And that debate is coming down to one camp saying let’s have cuts to spending and interest around $3 trillion and tax revenue of $1 trillion to hit the deficit cutting target and the other camp saying let’s have cuts of$7 trillion to hit the deficit target plus pay for $3 trillion of tax cuts.
Hubbard closed his op-ed by saying that he just wants people to see the prices on the menu. Well then, next item: The Romney Budget. Glenn, you may want to practice your Heimlich maneuver.
American Behavioral Scientist, April 2012, Pages 459-487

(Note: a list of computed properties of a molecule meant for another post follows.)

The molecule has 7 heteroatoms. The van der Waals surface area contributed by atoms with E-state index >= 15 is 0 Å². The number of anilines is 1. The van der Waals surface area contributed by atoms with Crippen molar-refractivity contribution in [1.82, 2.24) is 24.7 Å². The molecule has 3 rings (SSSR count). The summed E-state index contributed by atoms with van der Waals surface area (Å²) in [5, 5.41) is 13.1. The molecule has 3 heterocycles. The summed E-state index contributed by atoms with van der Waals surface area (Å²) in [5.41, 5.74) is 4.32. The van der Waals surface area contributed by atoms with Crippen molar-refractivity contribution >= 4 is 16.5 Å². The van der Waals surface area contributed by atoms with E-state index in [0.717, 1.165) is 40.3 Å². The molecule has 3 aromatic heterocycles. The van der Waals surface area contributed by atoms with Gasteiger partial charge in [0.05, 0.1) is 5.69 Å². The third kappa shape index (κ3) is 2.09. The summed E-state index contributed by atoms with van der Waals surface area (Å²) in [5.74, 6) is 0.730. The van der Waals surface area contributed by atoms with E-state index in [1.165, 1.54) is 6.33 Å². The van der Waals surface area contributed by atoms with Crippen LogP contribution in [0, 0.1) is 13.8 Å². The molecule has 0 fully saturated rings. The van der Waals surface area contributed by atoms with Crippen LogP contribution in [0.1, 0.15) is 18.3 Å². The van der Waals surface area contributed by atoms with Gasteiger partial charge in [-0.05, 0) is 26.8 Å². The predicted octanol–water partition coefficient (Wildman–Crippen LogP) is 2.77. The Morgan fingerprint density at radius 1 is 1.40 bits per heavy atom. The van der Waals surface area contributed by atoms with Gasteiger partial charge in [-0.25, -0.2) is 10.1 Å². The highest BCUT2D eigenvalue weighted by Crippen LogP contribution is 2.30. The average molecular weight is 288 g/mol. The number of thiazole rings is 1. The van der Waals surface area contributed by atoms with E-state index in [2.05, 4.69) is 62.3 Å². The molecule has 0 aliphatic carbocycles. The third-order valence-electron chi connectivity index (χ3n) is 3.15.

In this article, the authors compare the practices of discursive production among top U.S. political blogs on the left and right during summer 2008. An examination of the top 155 political blogs reveals significant cross-ideological variations along several dimensions. Notably, the authors find evidence of an association between ideological affiliation and the technologies, institutions, and practices of participation. Blogs on the left adopt different, and more participatory, technical platforms, comprise significantly fewer sole-authored sites, include user blogs, maintain more fluid boundaries between secondary and primary content, include longer narrative and discussion posts, and (among the top half of the blogs in the sample) more often use blogs as platforms for mobilization. The findings suggest that the attenuation of the news producer-consumer dichotomy is more pronounced on the left wing of the political blogosphere than on the right. The practices of the left are more consistent with the prediction that the networked public sphere offers new pathways for discursive participation by a wider array of individuals, whereas the practices of the right suggest that a small group of elites may retain more exclusive agenda-setting authority online. The cross-ideological divergence in the findings illustrates that the Internet can be adopted equally to undermine or to replicate the traditional distinction between the production and consumption of political information. The authors conclude that these findings have significant implications for the study of prosumption and for the mechanisms by which the networked public sphere may or may not alter democratic participation relative to the mass mediated public sphere.